The other thing that ought to be mentioned about the measures brought in by this Government is that they have made an attack on the poverty traps. An illustration is that as from 1 November next year, the amount of private income that a pensioner may earn before his or her pension is reduced under the income test will be increased by $10 per week for single pensioners and by $20 per week for pensioner couples. This will increase the amount that single pensioners can earn each week without affecting the pension from $30 to $40, and for couples the figure rises from $50 to $70. These measures bring in provisions to enable pensioners to earn more than they previously did, to get extra income so that they can sustain a decent standard of living. If that sort of situation is brought about by coming down on entertainment expenses, does anybody complain? That is the choice. Do we take measures which will help to enable money to be given to those who need it-mainly pensioners-or do we leave tax deductibility to people who want to have lunches, and, as Senator Maguire so eloquently put it, very expensive lunches?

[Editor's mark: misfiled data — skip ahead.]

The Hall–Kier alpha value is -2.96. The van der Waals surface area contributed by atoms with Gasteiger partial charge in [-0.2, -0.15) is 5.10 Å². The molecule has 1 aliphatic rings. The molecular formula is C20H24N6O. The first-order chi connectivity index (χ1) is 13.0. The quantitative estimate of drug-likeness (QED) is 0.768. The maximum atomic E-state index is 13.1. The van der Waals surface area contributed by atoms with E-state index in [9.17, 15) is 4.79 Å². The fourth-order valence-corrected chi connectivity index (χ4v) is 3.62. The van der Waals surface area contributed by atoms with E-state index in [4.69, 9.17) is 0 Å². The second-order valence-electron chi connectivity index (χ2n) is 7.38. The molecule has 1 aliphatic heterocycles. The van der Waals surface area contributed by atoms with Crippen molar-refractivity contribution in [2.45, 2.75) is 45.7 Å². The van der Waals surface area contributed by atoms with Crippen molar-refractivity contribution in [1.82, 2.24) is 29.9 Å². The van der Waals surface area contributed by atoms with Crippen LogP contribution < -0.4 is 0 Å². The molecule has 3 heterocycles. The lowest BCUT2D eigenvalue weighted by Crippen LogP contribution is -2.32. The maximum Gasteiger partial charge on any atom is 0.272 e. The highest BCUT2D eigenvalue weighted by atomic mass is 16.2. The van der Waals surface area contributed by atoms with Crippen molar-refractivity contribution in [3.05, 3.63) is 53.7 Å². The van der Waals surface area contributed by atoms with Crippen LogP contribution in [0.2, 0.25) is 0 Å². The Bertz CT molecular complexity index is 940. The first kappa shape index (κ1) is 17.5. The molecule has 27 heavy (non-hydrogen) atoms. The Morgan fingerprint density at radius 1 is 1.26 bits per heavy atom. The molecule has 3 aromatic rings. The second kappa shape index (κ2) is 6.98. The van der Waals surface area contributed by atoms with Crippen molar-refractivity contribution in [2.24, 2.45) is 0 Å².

Again, this Government will abolish the separate income test on rent assistance. At present, as is said in the statement, this test leads to the withdrawal of 50c in rent assistance for the first and each subsequent dollar of income earned. Abolition of the test will mean that a benefit of up to $15 a week will flow to 300,000 pensioners with non-pension incomes in private rental accommodation. Also, the Government proposes to assist pensioners with children further. That has already been set out in the statement. The Government looks at the people in real need of help, and it gives it to them. In addition, as Senator Maguire will confirm, the Government has lowered the base rate of taxation, the lowest rate, to 24 per cent, I think, whereas the best that the Opposition could do when in government was to reduce it to 30c in the dollar.